• Vt. town to reconsider wind issue at town meeting
    March 04,2014

    The Associated Press

    MONTPELIER -- Voters at Lowell's Town Meeting Day are being asked to reconsider their support for Green Mountain Power's Kingdom Community Wind project, now making electricity on a community ridgeline. But no matter what they decide, the 21 turbines will continue making power for now.

    In 2010, before the project was built, 75 percent of Lowell residents voted in favor of the project, but a ruling by the Vermont Supreme Court is forcing the community to reconsider an anti-wind resolution it says was improperly passed over during the community's 2012 Town Meeting.

    Lowell Town Clerk Karen Clinger said she doesn't know what to expect when the issue is brought up Tuesday, but Select Board Chair Richard Pion has said that no matter what the vote is on the non-binding question, he expects nothing will change.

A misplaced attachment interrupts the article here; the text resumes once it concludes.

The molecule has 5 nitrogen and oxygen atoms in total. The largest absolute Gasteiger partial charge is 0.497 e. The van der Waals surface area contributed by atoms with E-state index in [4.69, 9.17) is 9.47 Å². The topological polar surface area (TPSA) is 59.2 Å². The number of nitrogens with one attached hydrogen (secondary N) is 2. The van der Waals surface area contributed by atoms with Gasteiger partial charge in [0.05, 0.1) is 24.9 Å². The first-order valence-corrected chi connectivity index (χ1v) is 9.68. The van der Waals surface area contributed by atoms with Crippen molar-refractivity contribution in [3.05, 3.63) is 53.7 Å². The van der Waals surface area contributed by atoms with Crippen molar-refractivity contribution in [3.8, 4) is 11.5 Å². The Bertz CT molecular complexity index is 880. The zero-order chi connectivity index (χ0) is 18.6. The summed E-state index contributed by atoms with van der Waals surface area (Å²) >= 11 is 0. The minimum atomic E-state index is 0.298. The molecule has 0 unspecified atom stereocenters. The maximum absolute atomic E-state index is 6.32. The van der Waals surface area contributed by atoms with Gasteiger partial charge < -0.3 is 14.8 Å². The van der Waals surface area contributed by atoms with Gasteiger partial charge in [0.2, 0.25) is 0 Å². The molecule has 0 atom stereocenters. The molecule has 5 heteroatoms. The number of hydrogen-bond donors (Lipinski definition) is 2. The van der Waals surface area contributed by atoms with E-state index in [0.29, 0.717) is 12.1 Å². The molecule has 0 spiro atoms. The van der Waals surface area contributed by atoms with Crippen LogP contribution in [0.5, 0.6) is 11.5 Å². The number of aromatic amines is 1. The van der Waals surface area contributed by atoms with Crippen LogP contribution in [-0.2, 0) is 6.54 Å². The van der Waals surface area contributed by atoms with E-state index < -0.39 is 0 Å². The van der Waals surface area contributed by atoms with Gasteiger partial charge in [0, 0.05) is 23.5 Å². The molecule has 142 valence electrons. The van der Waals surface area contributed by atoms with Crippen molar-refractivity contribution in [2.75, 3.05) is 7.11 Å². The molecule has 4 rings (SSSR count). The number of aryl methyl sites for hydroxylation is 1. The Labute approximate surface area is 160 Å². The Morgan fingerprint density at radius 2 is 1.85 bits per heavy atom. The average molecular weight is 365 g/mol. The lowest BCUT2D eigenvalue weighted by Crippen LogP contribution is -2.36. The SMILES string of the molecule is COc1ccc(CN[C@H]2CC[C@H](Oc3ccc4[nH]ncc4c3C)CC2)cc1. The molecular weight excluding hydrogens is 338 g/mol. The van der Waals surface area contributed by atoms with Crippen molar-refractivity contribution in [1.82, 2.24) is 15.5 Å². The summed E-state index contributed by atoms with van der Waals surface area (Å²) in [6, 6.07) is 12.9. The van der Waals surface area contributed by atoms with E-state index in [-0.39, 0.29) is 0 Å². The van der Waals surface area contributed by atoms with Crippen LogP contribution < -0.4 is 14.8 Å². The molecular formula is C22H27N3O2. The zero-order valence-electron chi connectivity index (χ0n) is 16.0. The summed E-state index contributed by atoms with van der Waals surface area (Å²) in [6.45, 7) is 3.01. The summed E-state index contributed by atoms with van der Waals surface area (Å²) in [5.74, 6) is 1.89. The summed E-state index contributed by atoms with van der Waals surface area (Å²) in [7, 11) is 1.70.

Resident Ed Wesolow, who took the issue to the Vermont Supreme Court, said the ruling to put it back on the agenda was a win for democracy because there will be additional discussion.

    The Lowell wind issue is one of many being considered by voters across Vermont who are holding their annual Town Meeting Day.

    Town Meeting is used in many communities to elect municipal officers, approve budgets, examine zoning bylaws, authorize long-term capital borrowing and decide town operating calendars.

    Lowell isn't the only community that will discuss energy issues. On Monday in Cornwall, voters passed a non-binding resolution to oppose a plan that would pipe natural gas to Ticonderoga, N.Y., through their community. The referendum vote was 126 to 16.

    Shoreham voters will hold a similar vote on Tuesday.

    Montpelier voters will be choosing a mayor and Burlington voters will be considering gun control measures. Three articles on the agenda there would allow police officers to confiscate guns, ammunition or weapons from suspected domestic abusers, ban firearms from locations with liquor licenses and require firearms to be locked when not with their users.

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